Politics & Government

'Why did you call us thugs?' Teachers seek answers from NC lawmaker.

Teachers carry a sign sarcastically referring to a comment by Rep. Mark Brody earlier about "union thugs" coming to Raleigh for the teachers' march on the Legislature.
Teachers carry a sign sarcastically referring to a comment by Rep. Mark Brody earlier about "union thugs" coming to Raleigh for the teachers' march on the Legislature. snagem@newsobserver.com

Rep. Mark Brody spent a lot of time Wednesday explaining that when he wrote "union thugs" were behind the rally that brought thousands of educators to Raleigh, he wasn't talking about individual teachers.

"It was not intended that way," he told one group.

Brody, a Monroe Republican, said he was referring to the National Education Association in his Facebook post.

Teachers made it a point to find Brody on Wednesday to tell him that they were hurt, shocked or offended when they heard about his comments.

"I'm a grandmother, not a thug," said Ira Reed. She works for the Charlotte-Mecklenburg arm of the N.C. Association of Educators, retiring from work in local school districts after 39 years.

Reed defended unions after Brody said his strong opposition to public employee unions were at the root of his "thugs" Facebook post.

"I've been schooled a lot in the last couple of hours," Brody said. "I support the message that you're bringing. I just don't support the method."

A time-lapse video shows NC teachers marching to Legislature in Raleigh, N.C. calling for better pay and funding for public schools Wednesday, May 16, 2018.

Brody said teachers shouldn't have had their rally on a school day. At least 42 school districts, including the state's largest, canceled classes Wednesday.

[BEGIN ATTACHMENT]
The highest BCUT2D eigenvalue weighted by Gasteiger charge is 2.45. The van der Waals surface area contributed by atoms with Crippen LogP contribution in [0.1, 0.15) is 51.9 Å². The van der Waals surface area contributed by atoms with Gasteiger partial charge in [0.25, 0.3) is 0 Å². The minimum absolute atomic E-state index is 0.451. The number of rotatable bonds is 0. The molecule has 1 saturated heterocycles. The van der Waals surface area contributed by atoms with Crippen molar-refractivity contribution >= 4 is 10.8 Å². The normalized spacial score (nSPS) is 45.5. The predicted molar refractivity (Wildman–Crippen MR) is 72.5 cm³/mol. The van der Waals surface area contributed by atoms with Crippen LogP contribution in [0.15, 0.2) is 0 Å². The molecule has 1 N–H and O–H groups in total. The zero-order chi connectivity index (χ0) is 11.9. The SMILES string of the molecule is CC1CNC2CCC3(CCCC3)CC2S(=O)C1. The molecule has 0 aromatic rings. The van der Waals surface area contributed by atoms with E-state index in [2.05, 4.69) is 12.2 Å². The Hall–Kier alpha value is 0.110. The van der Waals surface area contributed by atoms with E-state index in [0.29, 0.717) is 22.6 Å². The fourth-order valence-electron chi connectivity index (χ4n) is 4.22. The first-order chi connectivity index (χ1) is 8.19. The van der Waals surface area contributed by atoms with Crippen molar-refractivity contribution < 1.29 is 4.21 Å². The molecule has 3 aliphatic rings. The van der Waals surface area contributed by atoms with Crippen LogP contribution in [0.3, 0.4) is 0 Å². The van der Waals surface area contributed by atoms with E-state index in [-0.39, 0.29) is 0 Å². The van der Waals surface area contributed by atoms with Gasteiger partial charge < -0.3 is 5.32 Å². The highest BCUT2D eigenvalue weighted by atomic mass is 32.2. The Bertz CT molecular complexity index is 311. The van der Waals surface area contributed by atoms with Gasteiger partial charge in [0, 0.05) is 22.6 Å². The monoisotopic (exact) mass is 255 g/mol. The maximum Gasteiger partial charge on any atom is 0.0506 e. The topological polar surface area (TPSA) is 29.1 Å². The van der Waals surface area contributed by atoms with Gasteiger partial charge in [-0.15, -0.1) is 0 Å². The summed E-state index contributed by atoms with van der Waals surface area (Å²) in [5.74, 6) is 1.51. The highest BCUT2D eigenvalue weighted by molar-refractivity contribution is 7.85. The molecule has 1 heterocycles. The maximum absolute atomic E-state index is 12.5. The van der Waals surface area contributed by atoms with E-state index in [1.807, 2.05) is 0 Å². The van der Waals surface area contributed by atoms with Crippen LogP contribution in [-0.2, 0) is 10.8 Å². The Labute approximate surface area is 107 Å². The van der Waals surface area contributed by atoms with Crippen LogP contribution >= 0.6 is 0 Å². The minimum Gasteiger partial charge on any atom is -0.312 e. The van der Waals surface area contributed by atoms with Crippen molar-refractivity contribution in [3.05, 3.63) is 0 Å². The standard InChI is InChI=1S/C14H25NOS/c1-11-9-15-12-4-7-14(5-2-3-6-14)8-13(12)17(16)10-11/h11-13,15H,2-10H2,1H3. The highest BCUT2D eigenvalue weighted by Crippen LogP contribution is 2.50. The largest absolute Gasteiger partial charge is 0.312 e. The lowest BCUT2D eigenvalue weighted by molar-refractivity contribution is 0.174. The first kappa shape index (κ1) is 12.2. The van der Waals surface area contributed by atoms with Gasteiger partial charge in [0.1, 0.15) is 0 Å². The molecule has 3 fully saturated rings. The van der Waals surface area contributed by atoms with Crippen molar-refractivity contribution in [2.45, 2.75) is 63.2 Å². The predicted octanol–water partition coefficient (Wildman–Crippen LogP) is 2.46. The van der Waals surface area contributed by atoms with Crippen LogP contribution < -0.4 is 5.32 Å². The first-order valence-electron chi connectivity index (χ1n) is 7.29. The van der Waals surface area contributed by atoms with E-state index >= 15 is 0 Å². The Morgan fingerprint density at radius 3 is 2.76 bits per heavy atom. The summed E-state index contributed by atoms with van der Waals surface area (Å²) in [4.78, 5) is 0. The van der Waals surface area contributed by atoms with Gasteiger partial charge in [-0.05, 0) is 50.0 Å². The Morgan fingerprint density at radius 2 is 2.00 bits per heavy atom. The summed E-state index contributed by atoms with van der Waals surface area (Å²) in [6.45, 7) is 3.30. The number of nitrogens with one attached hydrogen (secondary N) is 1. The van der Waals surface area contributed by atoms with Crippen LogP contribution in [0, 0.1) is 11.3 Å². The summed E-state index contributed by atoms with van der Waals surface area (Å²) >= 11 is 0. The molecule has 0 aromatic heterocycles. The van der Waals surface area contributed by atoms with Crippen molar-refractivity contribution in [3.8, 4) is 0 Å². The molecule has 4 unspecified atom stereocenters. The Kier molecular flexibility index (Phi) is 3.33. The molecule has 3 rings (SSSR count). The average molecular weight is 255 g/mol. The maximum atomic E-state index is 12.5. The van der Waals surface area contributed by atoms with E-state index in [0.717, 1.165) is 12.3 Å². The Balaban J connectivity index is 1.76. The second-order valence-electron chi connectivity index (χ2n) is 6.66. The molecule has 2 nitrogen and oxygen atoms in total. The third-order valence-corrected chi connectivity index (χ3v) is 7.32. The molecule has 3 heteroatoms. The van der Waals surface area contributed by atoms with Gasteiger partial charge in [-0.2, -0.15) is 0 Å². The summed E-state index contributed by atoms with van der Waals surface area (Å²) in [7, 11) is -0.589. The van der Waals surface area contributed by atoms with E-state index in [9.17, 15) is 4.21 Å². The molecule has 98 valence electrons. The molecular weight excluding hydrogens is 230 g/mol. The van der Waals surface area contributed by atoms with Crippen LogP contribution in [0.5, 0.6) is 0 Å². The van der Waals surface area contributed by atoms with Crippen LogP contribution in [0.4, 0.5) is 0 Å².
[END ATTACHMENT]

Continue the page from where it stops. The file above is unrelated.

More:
During the wide-ranging conversation, Brody agreed with Reed that teacher "pay-for-performance" was wrong. He said also that he wants to eliminate end-of-grade exams, eliminate Common Core standards and return control of school calendars to the local districts.

Teachers told Brody that schools need more special education teachers and textbooks.

On Wednesday May 16, 2018, the opening day of the legislative session, educators and their supporters from across the state traveled to Raleigh to demand more funding for public education.

As teachers left his office, Brody handed them cards with the address to a Republican legislators' website on teacher pay.

See some of the many signs made by teachers and their supporters as thousands marched and rallied in downtown Raleigh Wednesday, May 16, 2018, to demand that lawmakers do more to raise teacher pay and education spending in North Carolina.

Dahlresma Marks-Evans, a middle school teacher from Durham, said the conversation with Brody led to "a better understanding" about his controversial remarks.

Reed, however, compared Brody to U.S. Education Secretary Betsy DeVos, saying he was making decisions about something he didn't understand.

"I enjoyed trying to be a part of his education," she said.

Lynn Bonner: 919-829-4821: @Lynn_Bonner
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